DevOps has been the talk of the town for some time now (although it’s been in existence for a while – per Gartner, almost 30% of Global 2000 companies use DevOps) and a lot has been said and written about it. From insane articles that almost killed QA ‘DevOps will Kill QA’ to QA pundits coming out to the rescue of testers saying that ‘QA will be an integral part of DevOps’, the Internet is full of information around DevOps and how it affects QA. Here is a quick look at what really DevOps is and what it means to QA folks.In simple terms DevOps is a methodology where Software Developers (Dev) collaborate with IT (Ops) that involves automation of software delivery and infrastructure. A decade ago the responsibility of QA was to find the bug and document it and that was it. This was a more casual approach. Over the years as CIOs and CTOs have been forced to bring down the ‘Cost of Quality’ and hence the focus of QA has shifted from a ‘casual’ approach to ‘a value driven’ approach. It’s now more about preventing defects than finding defects.Traditional waterfall model gave way to agile and now DevOps that allows frequent build and releases to production. As the digital transformation continues to accelerate into more industries, there is an increase in the adoption of agile and DevOps principles to ensure organizations can achieve the speed, quality and scale needed to succeed. Security, performance, customer experience and quality are more important than ever. At ImpactQA we have been seeing a growing demand of security, performance and UI/UX testing from our customers.While organizations are struggling to find the answer to the question of how to achieve speed (or velocity) with the right level of quality, DevOps seems to have provided a solution. The shift-left approach would allow QA to be directly embedded into the sprint team or the scrum team right from the inception where they’re involved from the word go and start writing the test cases as soon as a user story is complete.Also, a striking development in the approach to QA is the uptake of continuous monitoring with predictive analysis, along with the increased adoption of more cloud-based test environments. This shift-right approach would allow QA engineers to take product feedback from the end users. The Shift-Right approach to testing also empowers the test engineers to test more, test on-time and test late.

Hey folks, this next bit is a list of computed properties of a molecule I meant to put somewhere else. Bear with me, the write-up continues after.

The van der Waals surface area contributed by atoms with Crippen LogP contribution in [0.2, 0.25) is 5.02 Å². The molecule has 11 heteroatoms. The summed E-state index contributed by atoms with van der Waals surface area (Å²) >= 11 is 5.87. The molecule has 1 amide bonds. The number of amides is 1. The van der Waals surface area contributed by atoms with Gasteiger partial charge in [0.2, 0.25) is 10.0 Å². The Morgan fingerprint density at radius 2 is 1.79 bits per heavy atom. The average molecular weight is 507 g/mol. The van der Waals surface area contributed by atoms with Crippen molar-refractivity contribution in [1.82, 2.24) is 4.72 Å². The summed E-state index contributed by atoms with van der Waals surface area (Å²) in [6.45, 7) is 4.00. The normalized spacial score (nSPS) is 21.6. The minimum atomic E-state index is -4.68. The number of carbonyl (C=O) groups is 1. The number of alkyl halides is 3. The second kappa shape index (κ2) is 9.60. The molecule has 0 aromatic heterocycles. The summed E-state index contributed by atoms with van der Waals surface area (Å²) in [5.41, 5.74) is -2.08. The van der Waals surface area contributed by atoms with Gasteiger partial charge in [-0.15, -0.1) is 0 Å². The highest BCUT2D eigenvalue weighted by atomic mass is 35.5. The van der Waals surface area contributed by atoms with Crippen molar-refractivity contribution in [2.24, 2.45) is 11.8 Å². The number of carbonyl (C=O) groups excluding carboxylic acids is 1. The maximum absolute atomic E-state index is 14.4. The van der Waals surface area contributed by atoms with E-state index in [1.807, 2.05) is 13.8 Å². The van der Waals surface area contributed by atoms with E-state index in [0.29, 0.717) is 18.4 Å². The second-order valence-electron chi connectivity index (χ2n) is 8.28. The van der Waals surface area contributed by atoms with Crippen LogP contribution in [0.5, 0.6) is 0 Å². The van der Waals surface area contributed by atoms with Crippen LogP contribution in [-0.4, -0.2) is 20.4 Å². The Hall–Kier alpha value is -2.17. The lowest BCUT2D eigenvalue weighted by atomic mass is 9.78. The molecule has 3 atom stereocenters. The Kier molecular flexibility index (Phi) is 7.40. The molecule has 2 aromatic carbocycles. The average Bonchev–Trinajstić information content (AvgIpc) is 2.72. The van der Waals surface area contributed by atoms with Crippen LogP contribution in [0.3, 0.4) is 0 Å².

1. As DevOps brings in more and more automation to the fore, the need of traditional manual QA will decline sharply. However, manual functional QA would not cease to exist.
2. Not only would the QA need to understand the technology, they will also need to understand the business and the end-customer. The end customer is a lot closer to the business than ever before, with profound implications for the Quality Assurance and Testing functions.
3. QA will have to change their mindset and start helping people instead of providing a transactional service to them. For e.g. I would expect an automation QA to reach out to a developer (proactively) and say ‘Hey, for each UI element, you really need to put an identifier and not have us rely, for example, on the X-Path that’s going to change. That will make tests more robust’.
4. Automation as a science is evolving and there is a growing trend to higher levels of intelligent automation, largely driven by data-rich digital applications. QA engineers will have to be much closer to the technology than they were a decade ago.In summary, DevOps has opened up an exciting and intriguing world of self-aware, self-remediating, analytics-driven automation and a paradigm shift in the QA mindset.
This is the future of testing, and it is beginning right now.The original post was published on LinkedIn. Read Here